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No matter what your stance is on following in your family’s footsteps, you have to admit it feels great when you can do right by them and make the people who raised you, proud. A 21-year-old cadet with Cerebral Palsy is now a third generation state trooper in Maryland.

Derek Harper, like most with cerebral palsy, had a pretty difficult start to his life and was diagnosed with the condition at the age of three. After dealing with years invasive surgeries, rehabilitation and therapy services, his doctors and parents finally saw progress.

Harper would routinely get injections on his legs as well as wearing braces on his legs to help him with his balance before he underwent major surgery at the age of nine. After his surgery, Harper spent about a month and a half in a full leg cast but that didn’t stop his energy and his will to continue being a happy kid.

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National Cerebral Palsy Awareness Day: Everything You Should Know About The Condition

This Dancer With Cerebral Palsy Shows That Imposed Limitations Shouldn't Define Us


Harper had amazing energy and tenacity growing up but wouldn’t have been able to do have of what he’s accomplished without the assistance of his dedicated parents. David and Sandy Harper were determined to provide their son with a conventional life as possible so they nurtured his curiosity and allowed him to play sports just like his peers.

Growing up, Harper played soccer, T-ball, and was even able to run cross-country thanks to the help of his leg braces. Sports aside, some of his other extracurriculars included Cub Scouts and participated in Civil Air Patrol.

He then began showing an interest in law enforcement and decided to attend a boot camp run by the military and police officers in Pennsylvania — which had a focus on law enforcement. Once he graduated high school, Harper was eligible to take a fitness test, that he passed, and soon after was hired as a cadet.

After being hired as a cadet and proving he was just as strong and capable as anyone else, Harper went on to enroll in an academic program that would allow for him to obtain his associate's degree. During the emotive graduation ceremony, Harper’s dad pinned his gold badge onto his lapel and was proud to say his son was now a third-generation police officer.

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March is National Cerebral Palsy Awareness Month here in the United States and today, March 25, is National Cerebral Palsy Awareness Day. This day began being observed back in 2005 and was created thanks to the efforts of a group called Reaching For The Stars — an education and advocacy group created by parents of children who have the condition.


This group took it upon themselves to create awareness and bring attention about this condition that had so little research behind it, despite the fact that Cerebral Palsy is one of the most common motor disabilities in children. The group is led by Cynthia Frisina, the VP of partnerships at the Cerebral Palsy Foundation.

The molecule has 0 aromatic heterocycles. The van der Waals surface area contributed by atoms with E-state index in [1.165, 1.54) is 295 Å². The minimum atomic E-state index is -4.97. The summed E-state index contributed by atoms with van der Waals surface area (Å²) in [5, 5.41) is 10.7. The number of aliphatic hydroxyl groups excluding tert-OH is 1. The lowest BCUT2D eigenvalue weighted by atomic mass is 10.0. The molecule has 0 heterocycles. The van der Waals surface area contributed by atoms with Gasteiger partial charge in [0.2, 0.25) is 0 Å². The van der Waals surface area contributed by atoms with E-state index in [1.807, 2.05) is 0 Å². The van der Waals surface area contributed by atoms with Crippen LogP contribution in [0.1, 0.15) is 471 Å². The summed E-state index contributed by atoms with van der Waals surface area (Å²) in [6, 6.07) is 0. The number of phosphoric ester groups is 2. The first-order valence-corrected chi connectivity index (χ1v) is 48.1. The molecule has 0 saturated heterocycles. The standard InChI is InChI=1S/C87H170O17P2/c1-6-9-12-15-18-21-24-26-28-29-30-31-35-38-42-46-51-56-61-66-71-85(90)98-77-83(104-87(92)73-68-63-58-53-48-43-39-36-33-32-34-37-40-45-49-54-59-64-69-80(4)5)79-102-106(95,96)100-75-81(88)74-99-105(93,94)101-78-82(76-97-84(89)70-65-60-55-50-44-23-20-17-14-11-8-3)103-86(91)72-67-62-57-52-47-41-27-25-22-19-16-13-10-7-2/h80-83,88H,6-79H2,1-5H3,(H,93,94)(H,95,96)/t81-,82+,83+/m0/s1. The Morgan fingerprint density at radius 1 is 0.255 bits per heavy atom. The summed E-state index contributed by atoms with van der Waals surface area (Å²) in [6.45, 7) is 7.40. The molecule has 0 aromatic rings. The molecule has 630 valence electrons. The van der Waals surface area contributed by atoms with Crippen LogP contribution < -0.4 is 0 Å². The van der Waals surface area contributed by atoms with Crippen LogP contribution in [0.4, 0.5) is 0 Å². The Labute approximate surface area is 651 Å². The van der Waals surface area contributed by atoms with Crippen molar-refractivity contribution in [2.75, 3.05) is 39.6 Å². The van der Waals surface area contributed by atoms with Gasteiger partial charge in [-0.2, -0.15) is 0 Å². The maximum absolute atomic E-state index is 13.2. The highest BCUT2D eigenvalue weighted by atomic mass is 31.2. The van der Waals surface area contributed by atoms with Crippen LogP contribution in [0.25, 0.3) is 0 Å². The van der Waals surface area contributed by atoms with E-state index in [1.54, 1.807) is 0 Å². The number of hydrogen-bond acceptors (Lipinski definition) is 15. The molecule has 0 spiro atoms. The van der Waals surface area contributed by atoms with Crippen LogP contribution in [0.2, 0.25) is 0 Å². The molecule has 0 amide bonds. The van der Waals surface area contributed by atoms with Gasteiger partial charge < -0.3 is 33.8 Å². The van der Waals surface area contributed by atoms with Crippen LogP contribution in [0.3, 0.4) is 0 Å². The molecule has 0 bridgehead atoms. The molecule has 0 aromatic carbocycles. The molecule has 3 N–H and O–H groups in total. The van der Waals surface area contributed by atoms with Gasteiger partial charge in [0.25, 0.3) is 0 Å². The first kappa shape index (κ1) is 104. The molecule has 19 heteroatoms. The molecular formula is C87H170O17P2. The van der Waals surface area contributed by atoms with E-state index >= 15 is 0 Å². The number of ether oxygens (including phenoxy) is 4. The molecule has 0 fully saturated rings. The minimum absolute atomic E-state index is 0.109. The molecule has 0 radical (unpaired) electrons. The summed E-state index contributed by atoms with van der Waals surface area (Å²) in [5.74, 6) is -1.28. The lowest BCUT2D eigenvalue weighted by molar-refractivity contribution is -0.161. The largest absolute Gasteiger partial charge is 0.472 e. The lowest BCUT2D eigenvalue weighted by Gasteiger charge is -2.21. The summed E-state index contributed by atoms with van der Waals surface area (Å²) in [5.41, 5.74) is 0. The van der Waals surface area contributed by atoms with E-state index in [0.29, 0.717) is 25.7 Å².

Frisina and her team reached out to longtime Georgia Senator, Johnny Isakson, to persuade Isakson and his staff to start the process of establishing March 25 as National Cerebral Palsy Awareness Day. They also decided to make green the official color of National Cerebral Palsy Awareness Day as people would still have St. Patrick’s Day merch on hand after the Irish holiday.


The choice of green also reflects youthfulness and growth, that is usually associated with the condition as those who live with CP receive treatment that helps them grow and they are usually diagnosed at a young age. The holiday has grown exponentially since its inception and now, many landmarks across the United States are lit up, or painted, green to commemorate the occasion.

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Cerebral Palsy is a movement disorder that appears early in a child’s life and affects that child’s body movements and muscular coordination. CP is caused by either the abnormal development of a child in the womb — like the cerebral motor cortex not developing normally during fetal growth. Damage to parts of the brain that control movement can also result in CP. This damage usually occurs before, during, or after a baby is born. Either way, the damage is typically permanent.


CP is diagnosed early in childhood after parents or caregivers see babies under the age of six months lagging in their milestones. Things like the baby feeling stiff, floppy, and the baby’s head lagging when you pick them up can all be indicators of CP in babies under six months. For children over six months, they may not be able to roll over correctly, bring their hands together, have difficulty bringing their hand to their mouths, and may reach out with only one hand while the other hand is in a constant fist.


Over the age of 10 months, indicators of cerebral palsy can be seen while crawling in a lopsided manner and has difficulty standing while holding onto something.


The different forms of CP are determined by the extent of the injury, the kind of injury, and the location of said injury. The three-movement specifications associated with CP are spastic, which is linked to stiff muscles, athetoid, which is when the person lacks control of the movement in their arms, legs, and face. And finally, there is ataxic CP which is the least common form of the condition only affecting five to ten percent of the population with the condition. Ataxic CP is caused due to the damage in the cerebellum of the brain and is typically characterized by poorly coordinated movements and the inability to walk correctly, if they’re able to walk at all.


An important detail to consider during National CP Month is the fact that CP isn’t a disease and it isn’t contagious. The life expectancy of those with the condition is fairly similar to the life expectancy of anyone else. And with the right care, love, and attention, a child with CP can grow up to live their lives just like anyone else.


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Photo Courtesy Of Go Green For CP Facebook Page

March 25 is Cerebral Palsy Awareness day — a day to shine a light on what Cerebral Palsy is, who it affects and what it means to have the condition. To commemorate the occasion, all 50 states are planning to go green on National Cerebral Palsy Awareness Day.

Cerebral Palsy (CP) is one of the most common causes of physical disability in children and it affects these kids in varying degrees. Some might have better muscle tone, mobility and speech ability, while others fall behind in those areas.